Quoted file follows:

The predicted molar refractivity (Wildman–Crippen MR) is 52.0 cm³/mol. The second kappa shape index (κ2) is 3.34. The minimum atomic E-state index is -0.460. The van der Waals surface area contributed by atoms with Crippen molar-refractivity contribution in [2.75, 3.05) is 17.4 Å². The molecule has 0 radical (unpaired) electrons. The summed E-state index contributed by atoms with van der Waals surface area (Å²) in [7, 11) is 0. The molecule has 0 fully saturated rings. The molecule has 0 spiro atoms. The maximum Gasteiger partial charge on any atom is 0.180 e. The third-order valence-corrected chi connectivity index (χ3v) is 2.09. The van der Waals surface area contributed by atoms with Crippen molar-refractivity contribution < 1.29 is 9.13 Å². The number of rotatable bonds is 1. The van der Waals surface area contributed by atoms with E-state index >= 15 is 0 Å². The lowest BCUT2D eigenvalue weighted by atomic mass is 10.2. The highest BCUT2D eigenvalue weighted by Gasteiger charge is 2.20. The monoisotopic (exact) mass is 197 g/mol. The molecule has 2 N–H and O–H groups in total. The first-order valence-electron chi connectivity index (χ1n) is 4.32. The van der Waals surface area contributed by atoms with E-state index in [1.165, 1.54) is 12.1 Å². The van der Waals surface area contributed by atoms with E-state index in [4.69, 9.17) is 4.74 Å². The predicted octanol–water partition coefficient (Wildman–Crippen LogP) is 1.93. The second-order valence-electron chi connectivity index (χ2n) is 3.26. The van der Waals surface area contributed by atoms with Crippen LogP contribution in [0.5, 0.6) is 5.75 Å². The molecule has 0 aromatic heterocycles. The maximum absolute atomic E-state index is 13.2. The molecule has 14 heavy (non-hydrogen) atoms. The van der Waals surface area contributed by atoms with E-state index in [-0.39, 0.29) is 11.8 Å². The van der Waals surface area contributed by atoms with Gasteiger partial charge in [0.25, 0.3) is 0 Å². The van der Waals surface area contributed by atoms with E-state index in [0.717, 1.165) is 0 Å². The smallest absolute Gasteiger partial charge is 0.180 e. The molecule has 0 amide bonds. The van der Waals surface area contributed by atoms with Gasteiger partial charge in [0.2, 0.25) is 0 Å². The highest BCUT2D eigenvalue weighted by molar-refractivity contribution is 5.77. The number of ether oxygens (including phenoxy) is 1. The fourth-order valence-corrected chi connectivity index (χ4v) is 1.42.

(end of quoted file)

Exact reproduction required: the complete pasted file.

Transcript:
The predicted molar refractivity (Wildman–Crippen MR) is 52.0 cm³/mol. The second kappa shape index (κ2) is 3.34. The minimum atomic E-state index is -0.460. The van der Waals surface area contributed by atoms with Crippen molar-refractivity contribution in [2.75, 3.05) is 17.4 Å². The molecule has 0 radical (unpaired) electrons. The summed E-state index contributed by atoms with van der Waals surface area (Å²) in [7, 11) is 0. The molecule has 0 fully saturated rings. The molecule has 0 spiro atoms. The maximum Gasteiger partial charge on any atom is 0.180 e. The third-order valence-corrected chi connectivity index (χ3v) is 2.09. The van der Waals surface area contributed by atoms with Crippen molar-refractivity contribution < 1.29 is 9.13 Å². The number of rotatable bonds is 1. The van der Waals surface area contributed by atoms with E-state index >= 15 is 0 Å². The lowest BCUT2D eigenvalue weighted by atomic mass is 10.2. The highest BCUT2D eigenvalue weighted by Gasteiger charge is 2.20. The monoisotopic (exact) mass is 197 g/mol. The molecule has 2 N–H and O–H groups in total. The first-order valence-electron chi connectivity index (χ1n) is 4.32. The van der Waals surface area contributed by atoms with E-state index in [1.165, 1.54) is 12.1 Å². The van der Waals surface area contributed by atoms with E-state index in [4.69, 9.17) is 4.74 Å². The predicted octanol–water partition coefficient (Wildman–Crippen LogP) is 1.93. The second-order valence-electron chi connectivity index (χ2n) is 3.26. The van der Waals surface area contributed by atoms with Crippen LogP contribution in [0.5, 0.6) is 5.75 Å². The molecule has 0 aromatic heterocycles. The maximum absolute atomic E-state index is 13.2. The molecule has 14 heavy (non-hydrogen) atoms. The van der Waals surface area contributed by atoms with E-state index in [-0.39, 0.29) is 11.8 Å². The van der Waals surface area contributed by atoms with Gasteiger partial charge in [0.25, 0.3) is 0 Å². The van der Waals surface area contributed by atoms with E-state index in [0.717, 1.165) is 0 Å². The smallest absolute Gasteiger partial charge is 0.180 e. The molecule has 0 amide bonds. The van der Waals surface area contributed by atoms with Gasteiger partial charge in [0.2, 0.25) is 0 Å². The highest BCUT2D eigenvalue weighted by molar-refractivity contribution is 5.77. The number of ether oxygens (including phenoxy) is 1. The fourth-order valence-corrected chi connectivity index (χ4v) is 1.42.